by K. C. Lalwani | 1973 | 185,989 words
The English translation of the Bhagavati-sutra which is the fifth Jaina Agama (canonical literature). It is a large encyclopedic work in the form of a dialogue where Mahavira replies to various question. The present form of the Sutra dates to the fifth century A.D. Abhayadeva Suri wrote a vritti (commentary) on the Bhagavati in A.D. 1071. In his J...
Q. 10. Bhante! When the rainy season starts its first time-unit (samaya) in the south of the isle named Jambūdvīpa, then the rainy season starts its first time-unit also in the north; when the rainy season starts its first time-unit in the north, then, does the rainy season start its first time-unit in the east and the west of Mount Meru in the isle named Jambūdvīpa in the time-unit just following?
A. 10. Yes, Gautama, it is so. When the rainy season starts its first time-unit in the southern region of the isle named Jambūdvīpa,.,.till in the time-unit just following.
Q. 11. Bhante! When the rainy seasson starts its first time-unit in the east of Mount Meru in the isle named Jambūdvīpa, then it starts also its first time-unit in the west; and when it starts its first time-unit in the west, then, does the rainy season start its first time-unit in the north and the south of Mount Meru in the time-unit just preceding?
A. 11. Yes, Gautama, it is so. When the rainy season starts its first time-unit in the east of Mount Meru in the isle named Jambūdvīpa,...till in the time-unit just preceding.
Q. 12. Bhante! When the winter season starts its first time-unit in the south of the isle named Jambūdvīpa, (then it starts the same in the north; and when it starts the same in the north, then, does it start its first time-unit in the east and the west of Mount Meru in the isle named Jambūdvīpa in the time-unit just following)?
A. 12. The discussion on the rainy season is to be repeated in the case of winter, and so also in the case of summer,...till (all) seasons. All the three (i.e., rains, winter and summer) are alike, and they take 30 forms.
Q. 13. Bhante! When in the south of Mount Meru in the isle named Jambūdvīpa, there is the first ayana (consisting of three seasons of two months each), then, is there the same first ayana in the north too?
A. 13. What has been said of the time-unit has to be repeated about ayana,.. till its first time-unit falls in the period just following.
And what has been said of ayona is to be repeated about a year, a yuga, a century, 1000 years, 100,000 years, pūrvāṅga, pūrva, truṭitāṅga, truṭita, aṭaṭāṅga, aṭaṭa, avavāṅga, avava, hūhūkāṅga, hūhūka, utpalāṅga, utpala, padmāṅga, padma, nalināṅga, nalina, arthanūpurāṅga, arthanūpura, ayutāṅga, ayuta, nayutāṅga, nayuta, prayutāṅga, prayuta, cūlikāṅga, cūlikā, śirṣaprahelikāṅga, śirṣaprahelikā, palyopama and sāgaropama4.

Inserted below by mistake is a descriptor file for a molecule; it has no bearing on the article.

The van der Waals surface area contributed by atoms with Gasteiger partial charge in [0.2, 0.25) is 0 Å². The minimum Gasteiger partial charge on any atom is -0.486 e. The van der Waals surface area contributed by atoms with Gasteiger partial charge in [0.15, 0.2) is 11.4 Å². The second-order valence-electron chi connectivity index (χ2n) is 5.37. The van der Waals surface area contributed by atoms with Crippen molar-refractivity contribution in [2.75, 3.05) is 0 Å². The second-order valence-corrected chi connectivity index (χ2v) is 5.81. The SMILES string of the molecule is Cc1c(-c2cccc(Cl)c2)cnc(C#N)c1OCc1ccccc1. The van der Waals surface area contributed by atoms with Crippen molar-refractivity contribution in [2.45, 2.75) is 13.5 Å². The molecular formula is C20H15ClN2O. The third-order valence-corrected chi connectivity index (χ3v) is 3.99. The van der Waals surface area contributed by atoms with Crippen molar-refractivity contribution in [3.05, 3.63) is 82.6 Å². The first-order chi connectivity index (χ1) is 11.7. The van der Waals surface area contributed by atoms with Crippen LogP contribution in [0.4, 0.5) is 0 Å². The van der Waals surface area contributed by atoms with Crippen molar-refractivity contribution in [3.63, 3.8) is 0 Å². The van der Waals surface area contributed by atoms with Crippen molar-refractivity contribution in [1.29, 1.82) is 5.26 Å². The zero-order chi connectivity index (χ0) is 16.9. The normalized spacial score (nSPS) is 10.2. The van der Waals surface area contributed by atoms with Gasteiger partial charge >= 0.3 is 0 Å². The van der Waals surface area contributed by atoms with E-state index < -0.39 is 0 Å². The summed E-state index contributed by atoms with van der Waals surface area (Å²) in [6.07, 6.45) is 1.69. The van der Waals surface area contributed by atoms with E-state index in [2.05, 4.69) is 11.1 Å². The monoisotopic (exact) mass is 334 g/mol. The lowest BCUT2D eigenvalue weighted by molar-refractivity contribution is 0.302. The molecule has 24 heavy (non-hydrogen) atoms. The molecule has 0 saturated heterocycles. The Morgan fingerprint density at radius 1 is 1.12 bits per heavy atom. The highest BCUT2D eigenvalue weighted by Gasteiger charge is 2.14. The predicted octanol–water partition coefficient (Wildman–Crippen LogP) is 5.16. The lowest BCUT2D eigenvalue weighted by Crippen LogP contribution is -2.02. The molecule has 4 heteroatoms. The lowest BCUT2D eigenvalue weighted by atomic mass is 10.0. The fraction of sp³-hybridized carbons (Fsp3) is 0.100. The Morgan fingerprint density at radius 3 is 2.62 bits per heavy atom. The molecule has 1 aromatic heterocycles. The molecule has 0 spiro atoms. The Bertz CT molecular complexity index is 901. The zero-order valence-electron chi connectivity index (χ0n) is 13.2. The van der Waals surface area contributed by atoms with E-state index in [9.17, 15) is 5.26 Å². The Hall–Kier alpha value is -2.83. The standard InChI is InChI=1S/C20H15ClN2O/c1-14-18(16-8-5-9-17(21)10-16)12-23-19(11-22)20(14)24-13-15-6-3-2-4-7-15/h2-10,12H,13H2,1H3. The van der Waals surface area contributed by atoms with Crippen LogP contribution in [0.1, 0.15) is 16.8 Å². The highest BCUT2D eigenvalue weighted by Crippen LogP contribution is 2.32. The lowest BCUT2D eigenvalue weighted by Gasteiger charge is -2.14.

Q. 14. Bhante! When in the south of the isle named Jambūdvīpa, it is first avasarpiṇī (down-phase of the time-cycle), in the north, too, it is first avasarpiṇī; and when it is first avasarpiṇī in the north, then, to the east and and the west of Mount Meru in the isle named Jambūdvīpa, (it is said), there is no avasarpiṇī nor utsarpiṇī; it is a fixed time.5 Is it so?
A. 14. Yes, Gautama, it is so,...repeat what (you have) said,...till a fixed time. What is stated about avasarpiṇī is to be repeated about utsarpiṇī.
Notes (based on commentary of Abhayadeva Sūri):
3. The Jaina time division is as follows:
Samaya is the smallest time-unit which is not divisible any further.
Āvalikā is an unlimited number of time-units added.
Ucchvāsa is a limited number of āvalikās added.
Nihśvāsa is a limited number of āvalikās added.
Ānaprāṇa is one ucchvasa plus one niḥśvāsa.
Seven ānaprāṇas make one stoka.
Seven stokas make one lava.
77 lavas or 3773 śvasocchvāsas make 1 muhūrta which is equal to 48 minutes.
30 muhūrtas make one aho-rātra (day-night, or simply day).
15 aho-rātras make one pakṣa (fortnight).
2 fortnights make one māsa (month).
2 months make one ṛtu (season).
4. Further division of time upward is as follows:
3 seasons make one ayana,
2 ayanas make one year,
5 years make a yuga,
20 yugas make a śataka (century), and so on till a 100 śatakas (100,000 years) make a millenium,
84.00,000 years make one purvāṅga,
84.00,000 x 84,00,000 years make one pūrva,
1 pūrva x 84,00,000 years make one truṭitāṅga,
1 truṭitāṅgas x 84,00,000 years make one truṭita.
And so on (see the Sūtra for further divisions up).
The highest figure given in the Jaina texts expressible in terms of arithmetical digits is śirṣaprahelikā [śīrṣaprahelikā?] with 194 digits; it is reproduced below:
7582, 6325, 3073, 0102, 4115, 7973, 5699, 7569, 6406, 2189, 6684, 8080, 1832, 96, followed by 140 zeroes, making 194 digits in all. Here ends the countable number. When the number is beyond this figure, it is expressed with the help of comparisons like palyopama and sāgaropama.
5. Avasarpiṇī is the down or declining phase of the time-cycle. In the down phase, physical dimensions and life-span of living beings go down and so also their capacity for endeavour, activity, strength, energy and self-exertion. The colour, smell, taste, substance and touch of matter gradually wane. The length of this phase of the time-cycle is stated to be 10 koḍākoḍī sāgaropamas. The entire period of decline has six subdivisions, each being called an ārā on the analogy of spokes in the wheel.
Utsarpiṇī is the up-phase of the time-cycle when the aforesaid attributes in living beings as well as matter are gradually enhanced. It has a similar length and similar sub-divisions as avasarpiṇī.
When there is no down-phase or up-phase of the time-cycle, it is fixed time.